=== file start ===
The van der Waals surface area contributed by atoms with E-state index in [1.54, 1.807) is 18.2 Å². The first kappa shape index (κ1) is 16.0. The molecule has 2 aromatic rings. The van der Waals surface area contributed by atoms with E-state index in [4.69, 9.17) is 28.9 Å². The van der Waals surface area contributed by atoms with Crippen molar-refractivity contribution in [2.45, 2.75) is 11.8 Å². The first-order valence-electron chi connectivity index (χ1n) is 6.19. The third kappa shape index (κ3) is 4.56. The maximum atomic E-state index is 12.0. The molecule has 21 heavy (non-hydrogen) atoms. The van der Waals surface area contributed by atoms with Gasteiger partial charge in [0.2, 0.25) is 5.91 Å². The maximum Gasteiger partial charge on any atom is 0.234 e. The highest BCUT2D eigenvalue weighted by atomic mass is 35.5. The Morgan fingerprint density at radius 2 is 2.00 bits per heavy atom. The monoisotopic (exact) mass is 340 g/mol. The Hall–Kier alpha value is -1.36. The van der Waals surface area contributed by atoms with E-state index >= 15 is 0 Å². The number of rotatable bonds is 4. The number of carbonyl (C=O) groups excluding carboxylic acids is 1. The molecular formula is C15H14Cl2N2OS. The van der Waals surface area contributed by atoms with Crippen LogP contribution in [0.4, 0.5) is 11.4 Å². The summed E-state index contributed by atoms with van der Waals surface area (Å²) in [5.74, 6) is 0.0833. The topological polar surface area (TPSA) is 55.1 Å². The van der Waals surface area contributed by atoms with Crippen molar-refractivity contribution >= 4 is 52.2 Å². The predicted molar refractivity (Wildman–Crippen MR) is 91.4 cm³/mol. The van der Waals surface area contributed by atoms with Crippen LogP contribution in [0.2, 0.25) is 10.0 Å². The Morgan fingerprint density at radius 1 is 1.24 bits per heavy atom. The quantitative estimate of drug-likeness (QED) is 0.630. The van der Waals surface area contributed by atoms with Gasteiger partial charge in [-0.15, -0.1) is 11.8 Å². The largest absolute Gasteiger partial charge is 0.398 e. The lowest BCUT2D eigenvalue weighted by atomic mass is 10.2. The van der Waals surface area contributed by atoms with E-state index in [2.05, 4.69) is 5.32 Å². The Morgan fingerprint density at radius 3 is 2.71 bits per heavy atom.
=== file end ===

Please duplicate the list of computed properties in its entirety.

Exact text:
The van der Waals surface area contributed by atoms with E-state index in [1.54, 1.807) is 18.2 Å². The first kappa shape index (κ1) is 16.0. The molecule has 2 aromatic rings. The van der Waals surface area contributed by atoms with E-state index in [4.69, 9.17) is 28.9 Å². The van der Waals surface area contributed by atoms with Crippen molar-refractivity contribution in [2.45, 2.75) is 11.8 Å². The first-order valence-electron chi connectivity index (χ1n) is 6.19. The third kappa shape index (κ3) is 4.56. The maximum atomic E-state index is 12.0. The molecule has 21 heavy (non-hydrogen) atoms. The van der Waals surface area contributed by atoms with Gasteiger partial charge in [0.2, 0.25) is 5.91 Å². The maximum Gasteiger partial charge on any atom is 0.234 e. The highest BCUT2D eigenvalue weighted by atomic mass is 35.5. The Morgan fingerprint density at radius 2 is 2.00 bits per heavy atom. The monoisotopic (exact) mass is 340 g/mol. The Hall–Kier alpha value is -1.36. The van der Waals surface area contributed by atoms with E-state index >= 15 is 0 Å². The number of rotatable bonds is 4. The number of carbonyl (C=O) groups excluding carboxylic acids is 1. The molecular formula is C15H14Cl2N2OS. The van der Waals surface area contributed by atoms with Crippen LogP contribution in [0.4, 0.5) is 11.4 Å². The summed E-state index contributed by atoms with van der Waals surface area (Å²) in [5.74, 6) is 0.0833. The topological polar surface area (TPSA) is 55.1 Å². The van der Waals surface area contributed by atoms with Crippen molar-refractivity contribution >= 4 is 52.2 Å². The predicted molar refractivity (Wildman–Crippen MR) is 91.4 cm³/mol. The van der Waals surface area contributed by atoms with Crippen LogP contribution in [0.2, 0.25) is 10.0 Å². The Morgan fingerprint density at radius 1 is 1.24 bits per heavy atom. The quantitative estimate of drug-likeness (QED) is 0.630. The van der Waals surface area contributed by atoms with Gasteiger partial charge in [-0.15, -0.1) is 11.8 Å². The largest absolute Gasteiger partial charge is 0.398 e. The lowest BCUT2D eigenvalue weighted by atomic mass is 10.2. The van der Waals surface area contributed by atoms with E-state index in [2.05, 4.69) is 5.32 Å². The Morgan fingerprint density at radius 3 is 2.71 bits per heavy atom.